The Best Case Scenario

Leor Grebler
2 min readMay 24, 2024
Generated by author using Midjourney

Sometimes, we encounter the best case scenarios. Recently, I was flying with small children. Five checked back, security, customs pre-clearance. Wow, headache. We planned for the worst.

Arriving at the airport about two hours before departure, we encountered there no lines at all. Not in check in, not in security, not in customs.

No bags were overweight.

No carry on baggage needed to be rescanned.

None of us beeped in the metal detector.

We didn’t carry any fruits or vegetables or required secondary screening through customs.

The flight arrived close to the expected time.

Our bags arrived quickly and undamaged

We had encountered what probably a majority of us encounter most of the time: the best case scenario.

Sure, there might still be areas to complain about:

  • The self-directed baggage drop didn’t quite work and I needed to move one bag to another belt.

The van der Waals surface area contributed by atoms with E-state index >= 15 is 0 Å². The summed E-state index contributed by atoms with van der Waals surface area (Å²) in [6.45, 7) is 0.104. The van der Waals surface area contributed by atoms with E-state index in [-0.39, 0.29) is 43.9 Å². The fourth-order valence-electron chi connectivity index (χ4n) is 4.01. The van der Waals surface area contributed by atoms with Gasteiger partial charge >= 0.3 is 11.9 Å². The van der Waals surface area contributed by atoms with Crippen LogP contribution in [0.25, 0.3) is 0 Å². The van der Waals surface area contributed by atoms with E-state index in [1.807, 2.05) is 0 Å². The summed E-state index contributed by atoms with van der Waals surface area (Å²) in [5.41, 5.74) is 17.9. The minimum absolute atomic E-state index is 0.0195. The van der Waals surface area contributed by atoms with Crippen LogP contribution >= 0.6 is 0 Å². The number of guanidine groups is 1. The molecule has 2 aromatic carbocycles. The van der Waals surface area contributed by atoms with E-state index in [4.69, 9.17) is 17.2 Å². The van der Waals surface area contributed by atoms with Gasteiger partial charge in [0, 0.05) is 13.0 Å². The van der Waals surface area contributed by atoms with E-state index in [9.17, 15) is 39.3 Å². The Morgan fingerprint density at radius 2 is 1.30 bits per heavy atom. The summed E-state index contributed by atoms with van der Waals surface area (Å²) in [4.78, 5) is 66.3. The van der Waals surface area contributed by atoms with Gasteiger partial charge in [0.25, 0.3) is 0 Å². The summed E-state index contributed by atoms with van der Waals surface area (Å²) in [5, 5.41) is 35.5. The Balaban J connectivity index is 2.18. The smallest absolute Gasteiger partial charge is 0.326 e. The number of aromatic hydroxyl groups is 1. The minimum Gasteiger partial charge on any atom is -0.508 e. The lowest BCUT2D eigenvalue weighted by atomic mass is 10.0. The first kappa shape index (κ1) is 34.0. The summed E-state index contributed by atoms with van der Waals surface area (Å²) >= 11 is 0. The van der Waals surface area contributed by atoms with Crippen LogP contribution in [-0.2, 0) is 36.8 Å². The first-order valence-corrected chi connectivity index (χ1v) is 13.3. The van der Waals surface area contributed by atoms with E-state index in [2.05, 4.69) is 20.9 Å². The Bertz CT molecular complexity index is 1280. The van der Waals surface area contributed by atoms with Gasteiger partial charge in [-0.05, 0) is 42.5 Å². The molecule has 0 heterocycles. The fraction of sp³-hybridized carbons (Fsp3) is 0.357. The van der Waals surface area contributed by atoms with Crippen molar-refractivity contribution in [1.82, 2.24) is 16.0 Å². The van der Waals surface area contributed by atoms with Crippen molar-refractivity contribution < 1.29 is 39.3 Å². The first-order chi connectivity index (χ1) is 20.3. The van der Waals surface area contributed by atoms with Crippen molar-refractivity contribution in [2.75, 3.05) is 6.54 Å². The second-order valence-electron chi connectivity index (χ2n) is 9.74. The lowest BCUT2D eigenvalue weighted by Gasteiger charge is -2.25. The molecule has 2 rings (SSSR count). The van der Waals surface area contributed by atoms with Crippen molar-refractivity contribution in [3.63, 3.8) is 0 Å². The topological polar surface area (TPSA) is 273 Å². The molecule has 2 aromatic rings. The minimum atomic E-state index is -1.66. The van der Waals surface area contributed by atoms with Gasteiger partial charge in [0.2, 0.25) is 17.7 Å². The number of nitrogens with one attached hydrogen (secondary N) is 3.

• The roller on the x-ray machine didn’t work unless another tray pushed the tray in front of it. With so few people going through, the workers had to push the tray down the rollers once it exited the x-ray machine.
  • Our 3-year-old ran away from us and down the jet bridge before the flight was boarding.

Mapping the best case scenario is a good way of understanding the limits for creating an experience. Your customers are answered on the first ring. The check out for your site happens without a hitch. But how good is it actually? What if you could make it a 5 star experience? What if it could be remarkable? What if it were, to borrow AirBnB founder Brian Chesky’s concept, a 6-star experience?



Leor Grebler

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